COVID-19’s Impact on the Pharma Industry

All industries have been affected by COVID-19; in this blog post, Prescient’s Senior Director explores what Q1 2020 economic figures could mean for the pharma industry in H2 2020 and beyond.

Dr. Nick Turner, Senior Director

Dr. Nick Turner, Senior Director

As the world looks to the pharma industry for preventative and curative solutions to the COVID-19 pandemic, the grim global economic outlook can be expected to impact healthcare spending.

The COVID-19 pandemic poses the greatest public health emergency witnessed in the past 100 years and couples the high infectivity with a case mortality rate at least five times that of seasonal influenza. With asymptomatic transmission in the mix, the world is battling a perfect storm of infectivity.

With a vaccine or antiviral therapy at least 12-18 months away, control of infection rates has proven to be a fire-fighting exercise for many countries, achievable only by rapid testing and contact tracing, social quarantines and shutdown of large tracts of social and economic activity.

The resources being poured into vaccine research mask a greater crisis for healthcare — while there have been considerable efforts to mobilize healthcare resources, all but emergency non-COVID-19 healthcare has been sidelined, with profound consequences on population morbidity and mortality that are already beginning to be felt.

Cost and contraction

The economic fallout from the protracted lockdown combined with the monetary cost of the pandemic response measures could be dire.

The pharma industry’s core markets of the US and western Europe are entering a severe economic downturn, and the growth markets of Latin America are on the verge of crisis following the dual impact of the COVID-19 pandemic and collapse in oil prices.

According to Bloomberg, the pandemic is expected to wipe $8.5 trillion off the global output, while the IMF has warned that estimates for a 3% contraction in the global GDP look optimistic.

World Economic Output growth projections from the IMF published in April 2020 indicate the burden will fall heavily on advanced economies, which are expected to contract by 6% in 2020, a significantly greater drop than that felt during the 2007-2008 global financial crisis.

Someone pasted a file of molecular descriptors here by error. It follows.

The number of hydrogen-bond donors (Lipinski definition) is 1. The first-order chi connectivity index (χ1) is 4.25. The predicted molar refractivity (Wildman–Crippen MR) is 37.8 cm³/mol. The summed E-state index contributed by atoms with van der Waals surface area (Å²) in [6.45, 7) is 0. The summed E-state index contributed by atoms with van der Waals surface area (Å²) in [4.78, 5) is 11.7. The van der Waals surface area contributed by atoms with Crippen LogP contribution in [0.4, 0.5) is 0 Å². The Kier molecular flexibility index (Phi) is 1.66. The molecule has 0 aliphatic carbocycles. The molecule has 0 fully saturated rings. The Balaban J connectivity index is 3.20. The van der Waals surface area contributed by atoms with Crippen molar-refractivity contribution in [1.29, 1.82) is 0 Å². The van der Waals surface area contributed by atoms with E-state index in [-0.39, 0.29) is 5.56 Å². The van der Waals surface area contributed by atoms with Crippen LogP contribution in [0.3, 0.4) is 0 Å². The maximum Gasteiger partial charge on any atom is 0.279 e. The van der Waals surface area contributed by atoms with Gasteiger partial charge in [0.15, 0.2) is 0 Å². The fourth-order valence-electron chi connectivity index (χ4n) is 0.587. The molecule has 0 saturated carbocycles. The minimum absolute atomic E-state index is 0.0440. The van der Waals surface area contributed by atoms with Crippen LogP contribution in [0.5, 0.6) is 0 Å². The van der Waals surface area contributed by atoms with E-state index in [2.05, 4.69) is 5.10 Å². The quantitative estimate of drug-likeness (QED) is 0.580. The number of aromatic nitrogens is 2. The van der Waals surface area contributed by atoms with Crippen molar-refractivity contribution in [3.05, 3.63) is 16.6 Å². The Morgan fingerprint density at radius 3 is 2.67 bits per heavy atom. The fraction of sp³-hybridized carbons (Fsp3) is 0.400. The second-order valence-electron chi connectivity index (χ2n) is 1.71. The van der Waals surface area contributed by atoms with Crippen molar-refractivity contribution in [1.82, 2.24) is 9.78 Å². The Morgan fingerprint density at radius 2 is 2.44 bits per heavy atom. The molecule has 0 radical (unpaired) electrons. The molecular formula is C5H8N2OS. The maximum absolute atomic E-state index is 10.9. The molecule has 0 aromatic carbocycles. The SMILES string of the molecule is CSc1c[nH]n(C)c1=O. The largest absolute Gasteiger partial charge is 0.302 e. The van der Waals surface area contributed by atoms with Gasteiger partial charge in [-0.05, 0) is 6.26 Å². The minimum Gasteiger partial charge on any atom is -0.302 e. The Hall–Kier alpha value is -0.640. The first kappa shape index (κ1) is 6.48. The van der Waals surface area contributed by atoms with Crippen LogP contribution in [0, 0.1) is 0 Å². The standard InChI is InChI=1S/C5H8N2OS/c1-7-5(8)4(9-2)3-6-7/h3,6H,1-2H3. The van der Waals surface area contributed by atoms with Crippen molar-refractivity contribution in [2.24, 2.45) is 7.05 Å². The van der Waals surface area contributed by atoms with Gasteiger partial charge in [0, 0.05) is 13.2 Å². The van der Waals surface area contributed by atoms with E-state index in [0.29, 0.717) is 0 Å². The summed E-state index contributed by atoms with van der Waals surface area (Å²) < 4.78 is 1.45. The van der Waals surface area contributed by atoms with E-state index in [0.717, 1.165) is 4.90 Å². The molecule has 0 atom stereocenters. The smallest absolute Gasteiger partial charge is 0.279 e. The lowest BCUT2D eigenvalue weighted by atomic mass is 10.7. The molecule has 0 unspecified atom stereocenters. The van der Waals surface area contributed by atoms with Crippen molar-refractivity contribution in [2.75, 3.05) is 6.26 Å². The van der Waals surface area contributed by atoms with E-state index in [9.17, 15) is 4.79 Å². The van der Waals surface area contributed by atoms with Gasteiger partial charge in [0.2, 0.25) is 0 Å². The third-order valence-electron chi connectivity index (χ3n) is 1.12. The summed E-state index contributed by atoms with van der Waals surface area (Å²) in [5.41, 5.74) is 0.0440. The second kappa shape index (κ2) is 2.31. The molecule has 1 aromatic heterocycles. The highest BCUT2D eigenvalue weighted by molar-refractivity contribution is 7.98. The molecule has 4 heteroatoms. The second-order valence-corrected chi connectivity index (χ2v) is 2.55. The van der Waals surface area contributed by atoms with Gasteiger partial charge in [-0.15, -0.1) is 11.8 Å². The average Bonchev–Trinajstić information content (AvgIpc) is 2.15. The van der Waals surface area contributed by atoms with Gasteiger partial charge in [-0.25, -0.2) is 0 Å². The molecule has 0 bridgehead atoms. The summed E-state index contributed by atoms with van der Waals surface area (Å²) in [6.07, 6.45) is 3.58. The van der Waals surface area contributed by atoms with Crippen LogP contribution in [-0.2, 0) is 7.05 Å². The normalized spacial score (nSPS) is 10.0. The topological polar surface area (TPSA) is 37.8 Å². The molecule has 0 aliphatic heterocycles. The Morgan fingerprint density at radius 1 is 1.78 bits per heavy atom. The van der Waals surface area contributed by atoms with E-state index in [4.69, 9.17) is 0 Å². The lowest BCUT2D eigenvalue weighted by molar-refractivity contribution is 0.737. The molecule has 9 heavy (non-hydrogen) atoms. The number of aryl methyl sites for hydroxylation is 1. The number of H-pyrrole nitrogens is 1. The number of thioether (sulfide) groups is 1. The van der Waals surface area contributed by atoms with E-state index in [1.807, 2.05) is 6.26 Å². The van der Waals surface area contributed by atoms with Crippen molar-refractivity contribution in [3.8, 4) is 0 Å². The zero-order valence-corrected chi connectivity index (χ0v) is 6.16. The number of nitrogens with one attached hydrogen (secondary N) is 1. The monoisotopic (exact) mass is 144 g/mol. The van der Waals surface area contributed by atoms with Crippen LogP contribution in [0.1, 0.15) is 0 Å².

Q1 2020 GDP numbers show significant contractions in economies of countries around the world. Given that the lockdown only began in earnest in the second and third weeks of March, Q2 2020 figures will be worse, with GDP contractions in the world’s leading economies potentially at high teen or even 20%+ rates.

What a broader economic recovery means for the pharma industry

There is consensus of an economic recovery beginning in Q3 2020 and many commentators are projecting a rapid return to growth in 2021.

Caution is more advisable than optimism. The anticipated global growth outcomes are unlikely if there are recurring waves of infections. Overall, the GDP growth forecasts are expected to be revised after Q2 2020 and expectations for a rapid return to growth may be tempered by government debt overhang, increase in business insolvencies and rising unemployment.

The pandemic has exposed significant shortfalls in healthcare provision that will have to be addressed

Any increase in healthcare spending is anticipated to be directed toward greater capital expenditure on fixed healthcare costs, telehealth, diagnostics and patient monitoring. In the context of budget shortfalls, this may have a negative follow-through for drug pricing. With discretionary healthcare spending effectively limited to drug spending, government payers can be expected to exert pressure on pharmaceutical pricing and potentially restrict reimbursement on non-innovative drugs.

How rising US unemployment could affect drug prices

A sustained increase in unemployment levels in the US could create a marked shift in payer mix with negative consequences for the pharma industry.

According to a Kaiser Family Foundation analysis, 26.8 million people in US households with a job loss are at risk of losing their health insurance, highlighting the dysfunction in the US healthcare system. Prolonged double-digit percentage levels of unemployment will shift significant numbers of families from employment-linked commercial insurance coverage into Medicare exchanges or Medicaid, which may prompt the federal government to seek to further squeeze pharmaceutical pricing.

More aggressive targeting of the ASP and WAC reporting to ensure Medicare and Medicaid pricing is based on the net of rebates and discounts to commercial plans could be one approach. Enabling Medicare to negotiate on pricing, particularly if rolled into the rebating scheme that ensures Medicaid pays the lowest price in the market, would be particularly damaging, forcing significant price reductions (a >23% discount to AMP) on $100 billion in Medicare part D drug sales. An expansion of the 340B drug pricing program and covered entities would also be an additional threat to the industry topline and margins.

The pharma industry faces existential challenges. Adopting the right strategy for the post-pandemic “new normal” will be crucial to the industry’s performance in 2021 and beyond.

For the latest analysis of how pharma companies are reacting to this crisis, read our next blog post:

Pharma Companies’ Response to the COVID-19 Pandemic

Want to know more?

The impact of COVID-19 and the pharma industry’s response to it are explored further in an exclusive Prescient white paper:

Pharma in the Post-COVID Era – Adapting to the New Normal

Sign up here to receive a free copy.

Scroll to Top